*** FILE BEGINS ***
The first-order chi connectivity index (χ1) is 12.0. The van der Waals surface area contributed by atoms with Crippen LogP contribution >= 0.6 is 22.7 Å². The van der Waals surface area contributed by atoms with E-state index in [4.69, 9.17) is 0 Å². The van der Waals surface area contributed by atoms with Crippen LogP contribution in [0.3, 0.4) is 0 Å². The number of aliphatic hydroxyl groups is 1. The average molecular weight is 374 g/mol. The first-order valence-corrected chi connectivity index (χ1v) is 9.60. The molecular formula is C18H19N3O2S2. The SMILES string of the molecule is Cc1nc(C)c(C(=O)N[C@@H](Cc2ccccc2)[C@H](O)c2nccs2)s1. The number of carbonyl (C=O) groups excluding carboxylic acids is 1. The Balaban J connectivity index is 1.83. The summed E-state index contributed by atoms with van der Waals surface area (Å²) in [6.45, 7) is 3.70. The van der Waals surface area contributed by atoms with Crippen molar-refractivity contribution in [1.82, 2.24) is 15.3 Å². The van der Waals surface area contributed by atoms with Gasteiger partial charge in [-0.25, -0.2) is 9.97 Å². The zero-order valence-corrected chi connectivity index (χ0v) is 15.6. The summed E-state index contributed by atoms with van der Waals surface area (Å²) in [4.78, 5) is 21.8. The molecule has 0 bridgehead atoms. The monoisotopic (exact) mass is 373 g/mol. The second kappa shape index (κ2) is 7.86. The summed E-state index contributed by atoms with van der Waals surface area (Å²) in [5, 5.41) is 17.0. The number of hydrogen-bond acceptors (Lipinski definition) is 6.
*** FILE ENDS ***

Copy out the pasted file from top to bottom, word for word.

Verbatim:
The first-order chi connectivity index (χ1) is 12.0. The van der Waals surface area contributed by atoms with Crippen LogP contribution >= 0.6 is 22.7 Å². The van der Waals surface area contributed by atoms with E-state index in [4.69, 9.17) is 0 Å². The van der Waals surface area contributed by atoms with Crippen LogP contribution in [0.3, 0.4) is 0 Å². The number of aliphatic hydroxyl groups is 1. The average molecular weight is 374 g/mol. The first-order valence-corrected chi connectivity index (χ1v) is 9.60. The molecular formula is C18H19N3O2S2. The SMILES string of the molecule is Cc1nc(C)c(C(=O)N[C@@H](Cc2ccccc2)[C@H](O)c2nccs2)s1. The number of carbonyl (C=O) groups excluding carboxylic acids is 1. The Balaban J connectivity index is 1.83. The summed E-state index contributed by atoms with van der Waals surface area (Å²) in [6.45, 7) is 3.70. The van der Waals surface area contributed by atoms with Crippen molar-refractivity contribution in [1.82, 2.24) is 15.3 Å². The van der Waals surface area contributed by atoms with Gasteiger partial charge in [-0.25, -0.2) is 9.97 Å². The zero-order valence-corrected chi connectivity index (χ0v) is 15.6. The summed E-state index contributed by atoms with van der Waals surface area (Å²) in [4.78, 5) is 21.8. The molecule has 0 bridgehead atoms. The monoisotopic (exact) mass is 373 g/mol. The second kappa shape index (κ2) is 7.86. The summed E-state index contributed by atoms with van der Waals surface area (Å²) in [5, 5.41) is 17.0. The number of hydrogen-bond acceptors (Lipinski definition) is 6.